Although binge eating disorder (or BED) does affect both men and women, the majority of sufferers happen to be female. Roughly 2% of all Americans suffer from BED at one point in their lives – close to 4 million men and women in total. Binge eating disorder is not uncommon amongst women in recovery for co-occurring disorders such as substance abuse. We at Willow Place focus on eating disorders (such as BED) in women, as well as addictive disorders pertaining to drugs and alcohol that happen to simultaneously exist. In many instances, women who are afflicted with one disorder will turn to the other as a means of coping. For example, a woman who is severely afflicted with BED may begin drinking heavily to numb overpowering feelings of shame. A woman who has lost all control over her drug use may begin engaging in unhealthy eating habits in attempts to regain control over some portion of her life. The psychology of such dual diagnosis disorders may seem illogical or incomprehensible to the inexperienced bystander. Fortunately, we are here to help.
What is Binge Eating Disorder?
In order to adequately diagnose binge eating disorder, it must first be thoroughly understood. What is BED, and why are some women afflicted while others are not? Those afflicted with BED will typically eat large quantities of food over short periods of time, leaving them uncomfortably full. Binge eaters do not exercise to get rid of potential excess weight, nor do they attempt to purge their intake after – thus, many individuals who struggle with BED are either overweight or obese. It is common for those with BED to engage in the following compulsive behaviors:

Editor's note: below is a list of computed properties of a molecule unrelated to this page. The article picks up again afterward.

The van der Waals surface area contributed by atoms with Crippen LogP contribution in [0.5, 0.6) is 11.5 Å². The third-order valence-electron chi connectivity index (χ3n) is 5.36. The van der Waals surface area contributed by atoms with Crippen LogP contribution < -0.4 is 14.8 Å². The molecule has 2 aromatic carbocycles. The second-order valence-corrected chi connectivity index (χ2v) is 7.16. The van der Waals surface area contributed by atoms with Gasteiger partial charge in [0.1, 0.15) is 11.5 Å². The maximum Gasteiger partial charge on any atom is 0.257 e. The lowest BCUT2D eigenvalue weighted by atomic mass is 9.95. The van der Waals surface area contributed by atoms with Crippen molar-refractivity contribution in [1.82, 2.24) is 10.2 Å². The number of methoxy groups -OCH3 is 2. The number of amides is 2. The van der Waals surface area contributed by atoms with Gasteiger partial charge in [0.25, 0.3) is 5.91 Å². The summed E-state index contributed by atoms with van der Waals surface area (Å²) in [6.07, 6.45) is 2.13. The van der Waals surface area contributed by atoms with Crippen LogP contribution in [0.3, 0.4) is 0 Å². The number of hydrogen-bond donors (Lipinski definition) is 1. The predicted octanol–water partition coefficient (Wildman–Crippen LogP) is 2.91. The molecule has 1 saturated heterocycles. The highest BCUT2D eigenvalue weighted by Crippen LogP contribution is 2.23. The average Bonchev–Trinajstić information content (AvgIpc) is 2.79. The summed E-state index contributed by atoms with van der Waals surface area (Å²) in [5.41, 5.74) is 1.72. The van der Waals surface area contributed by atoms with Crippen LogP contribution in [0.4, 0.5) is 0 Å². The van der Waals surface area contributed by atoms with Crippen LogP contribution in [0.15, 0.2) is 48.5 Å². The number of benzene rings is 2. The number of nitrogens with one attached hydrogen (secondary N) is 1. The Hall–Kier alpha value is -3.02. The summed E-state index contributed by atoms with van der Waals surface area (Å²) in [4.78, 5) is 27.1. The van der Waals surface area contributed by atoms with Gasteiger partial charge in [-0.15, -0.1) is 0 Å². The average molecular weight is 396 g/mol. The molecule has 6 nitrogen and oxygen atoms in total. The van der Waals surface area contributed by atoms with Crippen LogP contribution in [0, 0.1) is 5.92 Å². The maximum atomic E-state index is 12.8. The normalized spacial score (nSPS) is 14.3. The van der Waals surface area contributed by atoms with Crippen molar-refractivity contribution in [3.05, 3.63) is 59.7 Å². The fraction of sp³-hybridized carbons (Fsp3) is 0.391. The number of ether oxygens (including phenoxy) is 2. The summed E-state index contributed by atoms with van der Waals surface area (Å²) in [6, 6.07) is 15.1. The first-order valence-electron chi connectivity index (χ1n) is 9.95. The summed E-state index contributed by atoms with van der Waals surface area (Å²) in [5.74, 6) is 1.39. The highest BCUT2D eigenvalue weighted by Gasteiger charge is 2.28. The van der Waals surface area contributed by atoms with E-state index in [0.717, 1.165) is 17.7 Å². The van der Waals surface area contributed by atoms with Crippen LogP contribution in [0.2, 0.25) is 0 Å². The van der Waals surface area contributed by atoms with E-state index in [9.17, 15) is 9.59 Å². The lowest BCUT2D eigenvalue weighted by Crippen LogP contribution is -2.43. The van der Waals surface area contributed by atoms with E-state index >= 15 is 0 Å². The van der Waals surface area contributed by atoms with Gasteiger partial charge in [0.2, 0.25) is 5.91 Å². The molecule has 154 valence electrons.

- Eating even when not hungry
- Eating until uncomfortably full or sick
- Eating more rapidly than usual (during binge episodes)
- Eating privately because of shame and embarrassment
- Experiencing intense feelings of guilt, shame, and self-loathing after binge episodes
- Eating ritualistically
Women in recovery who struggle with BED tend to abuse alcohol more frequently than drugs. Alcohol exacerbates the issue by compromising inhibitions. While alcoholism may be a contributing factor in the development of this specific eating disorder, there are several other causes to consider as well.
Common Causes of Binge Eating Disorder
Family history may be a good indicator of BED, just as brain chemistry could point to a clear cut predisposition.
A lack of adequate emotional coping skills can lead to binge eating disorder. An ability to handle emotions efficiently and effectively is crucial to comprehensive recovery.
It is estimated that close to 50% of individuals who suffer from binge eating disorder are either currently depressed, or have suffered from depression in the past.
Attempting to diet can lead to binges. Restricting caloric intake or skipping meals typically leads to a binge later on.
Women in Recovery
We at Willow Place for Women understand that overcoming both disorders simultaneously is absolutely paramount to maintaining fulfilled and quality sobriety. There are few things more devastating than addictive disorders of any kind – such psychological maladies can completely overwhelm and destroy the lives of those afflicted. For more information on receiving help for either disorder, please call one of our trained representatives today.